Making a Home of Language

When I first envisioned creating a series of workshops for Beit al-Atlas, I began by thinking about place. What had brought me to Beirut? What relationship did I have with the city and its residents? What does it mean for me to call this city home, if even for a short time?

This is why I decided to focus our writing workshop series here at Beit al-Atlas on the theme of “home.” As someone who was born in America and grew up in the Syrian diaspora, the concept of home is fraught for me. It becomes even more tangled when I spend periods of time outside the US—where, exactly, do I come from? Our relationships to place are affected by our identities and by the places—and people and languages and diasporas—that we come from.

This month, I spent 4-5 hours each day working on my Arabic so that I could connect more deeply with workshop participants whose first language was Arabic, and also to connect more deeply with myself, my family, and my heritage. Sometimes, language itself can be a home. When I’m learning a new language, I imagine myself building a house, erecting the walls and adding the roof (pronunciation, pronouns, conjugation in the past and present tense) and filling it with furniture (prepositions, the first few hundred nouns, words for time and feelings and food). It isn’t until I have these basics down that I can settle into the house; that is, to force myself to form sentences as I speak them, to not translate in my head, to make myself think in that language. It’s only after I’ve begun to really live inside the house of a language that I can add comforts like curtains, a bookshelf, perhaps a nice lamp or a colorful carpet, building my vocabulary and gathering expressions and conventions as I go.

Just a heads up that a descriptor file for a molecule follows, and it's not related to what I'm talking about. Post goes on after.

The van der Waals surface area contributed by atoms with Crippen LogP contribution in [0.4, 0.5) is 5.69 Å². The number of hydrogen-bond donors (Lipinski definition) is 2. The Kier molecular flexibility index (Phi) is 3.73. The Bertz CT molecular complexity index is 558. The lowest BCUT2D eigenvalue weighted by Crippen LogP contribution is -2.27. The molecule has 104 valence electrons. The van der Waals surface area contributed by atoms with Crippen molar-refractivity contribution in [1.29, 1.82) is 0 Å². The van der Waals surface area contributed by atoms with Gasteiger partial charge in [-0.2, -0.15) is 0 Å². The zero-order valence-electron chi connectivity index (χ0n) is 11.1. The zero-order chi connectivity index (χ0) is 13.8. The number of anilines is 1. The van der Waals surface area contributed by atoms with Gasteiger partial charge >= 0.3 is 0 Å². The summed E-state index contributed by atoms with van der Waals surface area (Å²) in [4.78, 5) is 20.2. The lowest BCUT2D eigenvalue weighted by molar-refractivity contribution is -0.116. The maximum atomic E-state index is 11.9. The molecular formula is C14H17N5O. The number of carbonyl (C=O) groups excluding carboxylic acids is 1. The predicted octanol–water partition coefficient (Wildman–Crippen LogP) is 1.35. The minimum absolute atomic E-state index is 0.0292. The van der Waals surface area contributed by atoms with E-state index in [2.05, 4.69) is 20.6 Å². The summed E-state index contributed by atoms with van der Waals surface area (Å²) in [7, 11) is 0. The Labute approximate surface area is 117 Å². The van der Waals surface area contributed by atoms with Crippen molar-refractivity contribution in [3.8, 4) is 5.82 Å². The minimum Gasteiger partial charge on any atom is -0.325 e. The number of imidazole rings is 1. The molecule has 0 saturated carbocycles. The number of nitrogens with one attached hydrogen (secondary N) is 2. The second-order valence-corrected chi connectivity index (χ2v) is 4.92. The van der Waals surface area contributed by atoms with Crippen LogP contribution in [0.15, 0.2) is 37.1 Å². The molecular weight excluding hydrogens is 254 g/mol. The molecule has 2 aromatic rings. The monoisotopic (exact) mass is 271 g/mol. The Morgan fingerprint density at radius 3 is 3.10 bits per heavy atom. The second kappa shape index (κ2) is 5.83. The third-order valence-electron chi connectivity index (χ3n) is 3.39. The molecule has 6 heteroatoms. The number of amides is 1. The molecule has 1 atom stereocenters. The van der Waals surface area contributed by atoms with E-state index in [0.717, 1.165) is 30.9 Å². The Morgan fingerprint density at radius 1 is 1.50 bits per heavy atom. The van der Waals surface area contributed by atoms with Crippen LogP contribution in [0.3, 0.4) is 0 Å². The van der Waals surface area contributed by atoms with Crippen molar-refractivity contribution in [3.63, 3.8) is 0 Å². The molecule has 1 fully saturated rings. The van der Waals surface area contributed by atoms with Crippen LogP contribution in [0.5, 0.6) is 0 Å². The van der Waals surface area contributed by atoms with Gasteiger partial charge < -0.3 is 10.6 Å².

Because language can be a home in this way, it was important to me that we conduct our workshops here at Beit al-Atlas in both Arabic and English. And, because it was important to all of us to reach out as well as to welcome in, we held our second workshop near Burj al-Barajneh rather than in the house. It was an honor to hear the work that came out of that workshop, and to hear as much of it as possible without translation.

It’s important to me and to everyone at Beit al-Atlas that the final product of our workshop series reflects the place and the languages it was produced in. For this reason, we plan to translate the pieces we choose for our “zine” (a mini-magazine; we’ve coined the word “مجيلة”, a diminutive of مجلة, for this in Arabic) as much as possible between English and Arabic. We want the content of the zine to be accessible to non-English-speaking readers, and to ensure that no one’s voices or ideas are privileged over others just because they feel more at home in one language than another.

I hope you’ll join us for the third and final workshop in our series, which will take place at Beit al-Atlas tomorrow, January 27th, from 11-2 (writing/drawing portion) and 2-6 (assembling the zine). (Beit al-Atlas would also like to thank Prototank for helping to fund our production of the zine!) Feel free to drop by anytime during the afternoon that you would like. We’ll be spending time writing new work for the zine, creating drawings and spoken word performances, and finally putting our pieces together to assemble a zine that hopefully reflects all of us, as well as the city that brought us together.

This is the second part of a 3-part series of essays about my residency at Beit al-Atlas. Read the first essay here.  Read the third essay here.

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